As large-scale agriculture, drought, bushfire and introduced species reduce entire countries’ biodiversity and long-term prosperity, Indigenous academics are calling for a fresh look at the governance and practices of mainstream environmental management institutions.
Aboriginal Australians’ world view and connection to Country provide a rich source of knowledge and innovations for better land and water management policies when Indigenous decision-making is enacted, the researchers say.
Incorporating more of the spirit and principles of Aboriginal and other First Nations people’s appreciation and deep understanding of the landscape and its features has been overlooked or sidelined in the past — to the detriment of the environment, a new report says.
“When Indigenous nations become sovereign partners in environmental management, the power structures and worldviews that underlie decision-making can be productively challenged … creating new solutions to pressing environmental issues,” says Flinders University researcher Dr Samantha Muller, lead author on the paper.
“Indigenous agency and governance is driving innovations in land management worldwide that provide more equitable solutions and strategic approaches to looking after the lands, waters and all living things, particularly in the face of climate change.”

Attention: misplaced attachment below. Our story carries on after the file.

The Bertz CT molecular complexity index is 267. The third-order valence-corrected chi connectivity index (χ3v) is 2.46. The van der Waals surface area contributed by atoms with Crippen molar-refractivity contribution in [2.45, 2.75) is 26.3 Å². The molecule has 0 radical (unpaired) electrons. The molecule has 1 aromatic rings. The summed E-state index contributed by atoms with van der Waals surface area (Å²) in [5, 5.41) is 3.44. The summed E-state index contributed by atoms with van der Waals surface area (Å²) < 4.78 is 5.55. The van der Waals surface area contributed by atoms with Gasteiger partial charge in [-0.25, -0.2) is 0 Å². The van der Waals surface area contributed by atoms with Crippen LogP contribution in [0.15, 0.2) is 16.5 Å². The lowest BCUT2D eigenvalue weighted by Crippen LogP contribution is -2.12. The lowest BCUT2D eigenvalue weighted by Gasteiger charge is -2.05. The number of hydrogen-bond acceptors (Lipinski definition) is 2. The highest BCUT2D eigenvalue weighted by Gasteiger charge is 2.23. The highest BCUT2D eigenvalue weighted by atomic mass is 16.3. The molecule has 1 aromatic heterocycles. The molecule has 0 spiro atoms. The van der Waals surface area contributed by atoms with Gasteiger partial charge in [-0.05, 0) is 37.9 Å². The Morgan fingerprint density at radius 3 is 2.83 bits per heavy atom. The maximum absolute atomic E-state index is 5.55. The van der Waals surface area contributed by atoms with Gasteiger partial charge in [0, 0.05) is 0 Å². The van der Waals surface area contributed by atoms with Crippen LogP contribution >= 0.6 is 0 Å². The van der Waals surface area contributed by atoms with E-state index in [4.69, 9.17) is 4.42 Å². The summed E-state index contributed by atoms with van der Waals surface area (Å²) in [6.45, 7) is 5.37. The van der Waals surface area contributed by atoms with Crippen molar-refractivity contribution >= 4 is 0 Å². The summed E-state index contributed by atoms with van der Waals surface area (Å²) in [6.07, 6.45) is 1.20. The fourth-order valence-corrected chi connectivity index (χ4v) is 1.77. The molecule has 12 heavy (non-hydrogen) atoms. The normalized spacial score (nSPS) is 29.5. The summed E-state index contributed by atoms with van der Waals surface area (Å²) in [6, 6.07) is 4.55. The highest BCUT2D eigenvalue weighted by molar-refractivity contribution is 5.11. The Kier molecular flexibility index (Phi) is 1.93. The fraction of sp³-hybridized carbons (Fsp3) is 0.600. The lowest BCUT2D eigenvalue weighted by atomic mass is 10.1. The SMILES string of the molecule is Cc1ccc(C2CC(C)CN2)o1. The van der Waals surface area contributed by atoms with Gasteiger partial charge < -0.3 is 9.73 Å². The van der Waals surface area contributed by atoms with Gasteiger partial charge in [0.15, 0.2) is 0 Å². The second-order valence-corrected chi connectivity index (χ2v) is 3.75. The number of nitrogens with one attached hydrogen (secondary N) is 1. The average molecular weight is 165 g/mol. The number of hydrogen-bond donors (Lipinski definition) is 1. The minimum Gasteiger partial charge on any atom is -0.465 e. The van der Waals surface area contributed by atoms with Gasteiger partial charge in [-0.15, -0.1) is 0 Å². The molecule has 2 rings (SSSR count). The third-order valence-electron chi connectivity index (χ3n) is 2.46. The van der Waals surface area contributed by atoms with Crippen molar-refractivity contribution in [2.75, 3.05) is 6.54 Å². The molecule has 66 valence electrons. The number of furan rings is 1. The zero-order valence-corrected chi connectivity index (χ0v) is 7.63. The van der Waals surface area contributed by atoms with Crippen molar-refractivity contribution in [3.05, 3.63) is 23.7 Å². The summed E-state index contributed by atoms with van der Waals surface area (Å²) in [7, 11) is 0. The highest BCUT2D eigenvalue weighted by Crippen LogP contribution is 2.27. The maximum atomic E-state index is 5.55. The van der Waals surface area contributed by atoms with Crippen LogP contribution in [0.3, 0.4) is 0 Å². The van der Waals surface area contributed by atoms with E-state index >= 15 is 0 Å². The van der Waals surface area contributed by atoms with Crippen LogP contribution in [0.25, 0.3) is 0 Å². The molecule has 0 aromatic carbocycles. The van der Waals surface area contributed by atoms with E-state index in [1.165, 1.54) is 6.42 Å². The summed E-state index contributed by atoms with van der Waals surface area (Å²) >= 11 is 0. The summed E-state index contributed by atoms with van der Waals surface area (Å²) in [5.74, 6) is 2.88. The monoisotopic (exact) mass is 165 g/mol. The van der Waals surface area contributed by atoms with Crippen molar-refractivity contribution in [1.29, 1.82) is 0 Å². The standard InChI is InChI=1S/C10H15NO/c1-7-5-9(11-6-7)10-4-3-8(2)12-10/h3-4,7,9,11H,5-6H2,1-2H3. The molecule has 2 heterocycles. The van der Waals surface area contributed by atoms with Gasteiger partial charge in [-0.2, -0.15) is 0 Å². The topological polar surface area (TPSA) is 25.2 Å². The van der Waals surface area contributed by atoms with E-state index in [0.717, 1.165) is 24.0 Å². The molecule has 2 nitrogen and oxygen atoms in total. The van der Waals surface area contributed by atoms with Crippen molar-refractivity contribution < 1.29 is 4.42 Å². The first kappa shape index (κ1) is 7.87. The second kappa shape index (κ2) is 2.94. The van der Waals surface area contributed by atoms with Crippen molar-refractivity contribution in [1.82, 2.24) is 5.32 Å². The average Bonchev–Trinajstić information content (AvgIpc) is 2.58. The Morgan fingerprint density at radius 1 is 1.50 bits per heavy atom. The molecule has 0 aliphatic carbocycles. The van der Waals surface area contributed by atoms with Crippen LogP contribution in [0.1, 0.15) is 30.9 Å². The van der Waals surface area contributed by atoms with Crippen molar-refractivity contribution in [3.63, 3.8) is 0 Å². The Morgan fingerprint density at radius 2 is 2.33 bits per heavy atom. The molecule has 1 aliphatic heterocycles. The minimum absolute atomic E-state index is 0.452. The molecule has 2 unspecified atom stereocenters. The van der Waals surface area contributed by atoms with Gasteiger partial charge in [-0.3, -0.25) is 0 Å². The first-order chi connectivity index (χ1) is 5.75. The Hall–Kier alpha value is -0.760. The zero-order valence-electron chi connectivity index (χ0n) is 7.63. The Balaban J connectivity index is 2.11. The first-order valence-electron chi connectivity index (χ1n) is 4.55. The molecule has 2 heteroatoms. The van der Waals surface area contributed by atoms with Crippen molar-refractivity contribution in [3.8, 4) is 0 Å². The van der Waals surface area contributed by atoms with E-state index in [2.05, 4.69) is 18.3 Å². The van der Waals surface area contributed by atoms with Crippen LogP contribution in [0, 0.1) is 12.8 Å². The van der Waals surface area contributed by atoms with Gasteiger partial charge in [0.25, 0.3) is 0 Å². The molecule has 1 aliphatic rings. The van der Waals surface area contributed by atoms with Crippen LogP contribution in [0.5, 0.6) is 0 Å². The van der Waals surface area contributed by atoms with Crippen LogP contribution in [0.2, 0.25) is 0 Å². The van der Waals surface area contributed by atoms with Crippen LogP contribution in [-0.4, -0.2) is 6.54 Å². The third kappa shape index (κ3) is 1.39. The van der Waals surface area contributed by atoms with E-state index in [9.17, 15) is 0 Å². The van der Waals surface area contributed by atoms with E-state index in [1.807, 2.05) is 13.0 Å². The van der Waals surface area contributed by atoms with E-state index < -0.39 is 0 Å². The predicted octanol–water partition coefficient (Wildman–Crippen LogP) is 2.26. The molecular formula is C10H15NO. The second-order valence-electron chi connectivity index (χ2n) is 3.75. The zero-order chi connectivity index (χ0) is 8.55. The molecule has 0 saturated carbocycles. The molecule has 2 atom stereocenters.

in sacred, ethical and reciprocal relationships with nature can enhance and develop more sustainable approaches to living in what many call the age of the Anthropocene (the current period when human activity has been the dominant influence on climate and the environment).”
Ngarrindjeri Nation citizen and director Indigenous Nation Building, Professor Daryle Rigney, with Associate Professor Steven Hemming, previously at Flinders and now the Jumbunna Institute for Indigenous Education and Research, have worked with Dr Muller to compare examples of conservation and land management among First Nations groups in Aorearoa/New Zealand and North America with a Ngarrindjeri case study in South Australia.
“One of the most significant acts of colonialism is to impose an understanding of Country as something separate from humans, with decisions based on science and Western institutions,” the authors say.
“Indigenous nations worldwide have been asserting their sovereignties which is reshaping practices of environmental management.”
“Indigenous ways of being in sacred, ethical and reciprocal relationships with “nature” can enhance and develop more sustainable approaches to living in what many call the age of the Anthropocene (the current period when human activity has been the dominant influence on climate and the environment).”
Reference: “Indigenous sovereignties: relational ontologies and environmental management” by Samantha Muller, Steve Hemming and Daryle Rigney, 22 August 2019, Geographical Research.
The paper, ‘Indigenous sovereignties: relational ontologies and environmental management’ (2019) by Samantha Muller, Steve Hemming and Daryle Rigney (Jumbunna Institute for Indigenous Education and Research, University of Technology Sydney), has been published in Geographical Research.
Senescent Cells Help To Heal Damaged Tissues According to a recent study from the University…
A multidisciplinary UNSW team has discovered a method to transform nerve impulses into light, paving…
Written over 2000 years ago, the Hipparchus Star Catalogue is the oldest known attempt to…
Positive results from new amyloid-clearing drug represent a starting point for Alzheimer’s treatment, while combination…
On Artemis I Flight Day 16, Orion left its distant lunar orbit and began its…